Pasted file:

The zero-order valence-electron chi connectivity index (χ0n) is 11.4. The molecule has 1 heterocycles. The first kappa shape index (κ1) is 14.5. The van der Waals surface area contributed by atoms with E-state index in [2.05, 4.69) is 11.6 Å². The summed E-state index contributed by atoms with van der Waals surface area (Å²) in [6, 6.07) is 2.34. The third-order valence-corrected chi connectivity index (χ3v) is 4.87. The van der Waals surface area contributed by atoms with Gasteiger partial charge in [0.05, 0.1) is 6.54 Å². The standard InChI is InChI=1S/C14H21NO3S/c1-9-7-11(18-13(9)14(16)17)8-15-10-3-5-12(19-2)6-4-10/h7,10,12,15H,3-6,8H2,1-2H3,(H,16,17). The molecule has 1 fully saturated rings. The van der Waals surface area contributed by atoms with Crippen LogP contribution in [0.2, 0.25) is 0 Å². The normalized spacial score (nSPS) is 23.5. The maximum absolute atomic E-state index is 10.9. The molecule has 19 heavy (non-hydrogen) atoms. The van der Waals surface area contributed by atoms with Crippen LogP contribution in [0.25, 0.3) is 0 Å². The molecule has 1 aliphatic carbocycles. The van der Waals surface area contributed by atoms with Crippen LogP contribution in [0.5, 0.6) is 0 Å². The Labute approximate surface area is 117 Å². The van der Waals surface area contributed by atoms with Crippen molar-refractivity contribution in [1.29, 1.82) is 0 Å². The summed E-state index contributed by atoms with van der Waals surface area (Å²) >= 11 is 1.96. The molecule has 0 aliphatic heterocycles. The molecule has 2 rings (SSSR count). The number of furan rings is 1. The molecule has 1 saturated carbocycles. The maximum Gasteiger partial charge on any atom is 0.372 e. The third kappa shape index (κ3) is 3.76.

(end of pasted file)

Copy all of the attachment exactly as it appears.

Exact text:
The zero-order valence-electron chi connectivity index (χ0n) is 11.4. The molecule has 1 heterocycles. The first kappa shape index (κ1) is 14.5. The van der Waals surface area contributed by atoms with E-state index in [2.05, 4.69) is 11.6 Å². The summed E-state index contributed by atoms with van der Waals surface area (Å²) in [6, 6.07) is 2.34. The third-order valence-corrected chi connectivity index (χ3v) is 4.87. The van der Waals surface area contributed by atoms with Gasteiger partial charge in [0.05, 0.1) is 6.54 Å². The standard InChI is InChI=1S/C14H21NO3S/c1-9-7-11(18-13(9)14(16)17)8-15-10-3-5-12(19-2)6-4-10/h7,10,12,15H,3-6,8H2,1-2H3,(H,16,17). The molecule has 1 fully saturated rings. The van der Waals surface area contributed by atoms with Crippen LogP contribution in [0.2, 0.25) is 0 Å². The normalized spacial score (nSPS) is 23.5. The maximum absolute atomic E-state index is 10.9. The molecule has 19 heavy (non-hydrogen) atoms. The van der Waals surface area contributed by atoms with Crippen LogP contribution in [0.25, 0.3) is 0 Å². The molecule has 1 aliphatic carbocycles. The van der Waals surface area contributed by atoms with Crippen LogP contribution in [0.5, 0.6) is 0 Å². The Labute approximate surface area is 117 Å². The van der Waals surface area contributed by atoms with Crippen molar-refractivity contribution in [1.29, 1.82) is 0 Å². The summed E-state index contributed by atoms with van der Waals surface area (Å²) >= 11 is 1.96. The molecule has 0 aliphatic heterocycles. The molecule has 2 rings (SSSR count). The number of furan rings is 1. The molecule has 1 saturated carbocycles. The maximum Gasteiger partial charge on any atom is 0.372 e. The third kappa shape index (κ3) is 3.76.